From days 5 to 8:
- less of the bone pain but more flu-like symptoms
- painful stomach cramps and diarrhea
-painful gums, dry tongue and mouth
- sensitive scalp
-painful fingernails
-extreme changes in body temperature
-continued fatigue and weakness
- bladder problem (uncontrollable)
-right hand tingling
-unexplained nightmares

Other side effects that they told me to watch out for in the next week or two are:
- Hair loss
- Discoloration of skin and nails or possibly loss of nails
- Loss of fertility
- Low blood counts

Fortunately, with developments in cancer management, these side-effects can be managed or at least tolerated by most patients. Some of the solutions are pills, wig, IVF treatment.  I dont know what to do yet with loss of nails. 

I'm taking about 12 pills three times a day to combat nausea, vomiting, diarrhea, constipation, allergies, swelling, depression, anxiety, pain and bone pain.  (I stare at these pills in my hand for 30 mins hoping they will taste like m&m's). When I can, I also try to walk for 5 minutes in front of our house about 4 times a day to keep my body moving and not experience severe weakness and joint stiffness.

I have a prescription for cranial prosthesis, a.k.a. Wig, which fortunately with the help of American Cancer Society and Helen's Room foundation, I can get a wig for free on May 14 when I get a fitting appointment.  The medications, co-payments, and other cancer-related expenses have been too costly for a family who only have one breadwinner and the wig may be an expense I can just forego . 

Speaking of help, the L I V E S T R O N G foundation of Lance Armstrong has been a huge help with our fertility treatment.  They shouldered almost $12,000 of the $15,000 cost to preserve my egg and fertilize it until I am done with my cancer treatment.  My fertility oncologist was able to harvest 16 eggs.  We were on pins and needles whenever we get a call update from them.  At  first, 8 eggs were matured enough to fertilize, then 6 were starting to fertilize.  On Thursday, only one was successfully fertilize but on Friday, 3 more eggs came back and successfully fertilized for freezing.  So now we have a total of possible 4 eggs fertilized for in vitro fertilization in the future.  Although I am still praying that we will be blessed with another child, I am still aware of the fact that not all IVF treatments are successful.  I am hoping and praying for a little Krissy in the future. We still need to pay the cost of freezing every year, but we will cross the bridge one year at a time.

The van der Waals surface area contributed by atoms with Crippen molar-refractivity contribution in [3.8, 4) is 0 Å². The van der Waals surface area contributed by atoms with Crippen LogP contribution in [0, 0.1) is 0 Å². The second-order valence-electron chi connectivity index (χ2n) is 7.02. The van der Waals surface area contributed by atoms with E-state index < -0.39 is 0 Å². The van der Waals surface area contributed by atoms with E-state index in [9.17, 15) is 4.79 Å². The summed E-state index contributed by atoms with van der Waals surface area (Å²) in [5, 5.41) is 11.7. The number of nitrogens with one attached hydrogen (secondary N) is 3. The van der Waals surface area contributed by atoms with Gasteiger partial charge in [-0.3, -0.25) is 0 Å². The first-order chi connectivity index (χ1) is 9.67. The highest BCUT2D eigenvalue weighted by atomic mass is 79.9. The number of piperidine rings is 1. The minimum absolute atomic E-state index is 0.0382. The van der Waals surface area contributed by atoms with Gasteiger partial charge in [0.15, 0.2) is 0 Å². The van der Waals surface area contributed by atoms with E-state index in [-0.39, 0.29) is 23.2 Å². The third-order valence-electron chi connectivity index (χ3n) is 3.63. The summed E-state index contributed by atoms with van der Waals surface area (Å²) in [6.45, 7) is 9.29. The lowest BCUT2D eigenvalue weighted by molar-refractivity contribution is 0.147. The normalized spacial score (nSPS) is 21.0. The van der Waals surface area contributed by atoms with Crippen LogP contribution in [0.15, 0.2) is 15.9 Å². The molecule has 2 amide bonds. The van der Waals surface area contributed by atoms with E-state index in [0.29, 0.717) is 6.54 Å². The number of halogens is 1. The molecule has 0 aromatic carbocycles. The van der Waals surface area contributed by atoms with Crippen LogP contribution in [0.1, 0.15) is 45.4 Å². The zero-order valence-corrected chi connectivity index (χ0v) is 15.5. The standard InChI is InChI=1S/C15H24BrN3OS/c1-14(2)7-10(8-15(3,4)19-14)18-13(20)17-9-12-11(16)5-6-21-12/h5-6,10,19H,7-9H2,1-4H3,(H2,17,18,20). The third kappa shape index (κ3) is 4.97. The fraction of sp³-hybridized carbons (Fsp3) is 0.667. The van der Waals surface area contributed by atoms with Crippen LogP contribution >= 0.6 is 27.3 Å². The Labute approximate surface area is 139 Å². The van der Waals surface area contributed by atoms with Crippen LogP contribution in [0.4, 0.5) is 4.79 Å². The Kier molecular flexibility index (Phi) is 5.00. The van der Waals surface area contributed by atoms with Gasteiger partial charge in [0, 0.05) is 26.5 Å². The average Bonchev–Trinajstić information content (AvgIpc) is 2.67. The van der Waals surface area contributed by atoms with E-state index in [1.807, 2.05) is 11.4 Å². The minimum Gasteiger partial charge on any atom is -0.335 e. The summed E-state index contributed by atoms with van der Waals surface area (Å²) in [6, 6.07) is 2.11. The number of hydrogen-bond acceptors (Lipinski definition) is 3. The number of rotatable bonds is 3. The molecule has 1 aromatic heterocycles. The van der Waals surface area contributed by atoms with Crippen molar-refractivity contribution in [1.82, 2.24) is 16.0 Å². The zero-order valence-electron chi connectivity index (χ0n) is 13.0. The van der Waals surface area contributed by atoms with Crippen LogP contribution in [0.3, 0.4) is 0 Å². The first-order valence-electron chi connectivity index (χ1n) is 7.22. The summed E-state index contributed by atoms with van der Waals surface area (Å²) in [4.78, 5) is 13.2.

As I was watching Regis and Kelly the other day, Eva La Rue was talking about an organization called Beckstrand Cancer Foundation which helps families that are devastated by the cost of treatments, which we are already feeling.  Because our insurance company is starting to give us a hard time with claims and paying for my treatments which are running up to almost $200,000 now, I hope I can get through them to help us in navigating through the difficult ins-and-outs of cancer treatment and insurance.  The last thing a cancer patient needs to handle is fighting the insurance to get treatments to be able to live.

I still believe no burden will be given to us if we cannot carry it.  And as I look back, when Jcube was in the hospital for treatment for his multicystic dysplastic kidney, I kept praying to God to PLEASE just GIVE ME whatever health problem there is as long as my child lives healthy from hereon.  Jcube was seen by his urologist today at Children's Hospital Los Angeles and the Doctor said his ultrasound is okay.  He is generally healthy right now and will be back for his regular kidney check up in 4 months.  I'm glad my prayers for a healthy child were answered, no matter what I am feeling physically at the moment.

If you can , please help in raising funds for Krissy's Breast Cancer treatment: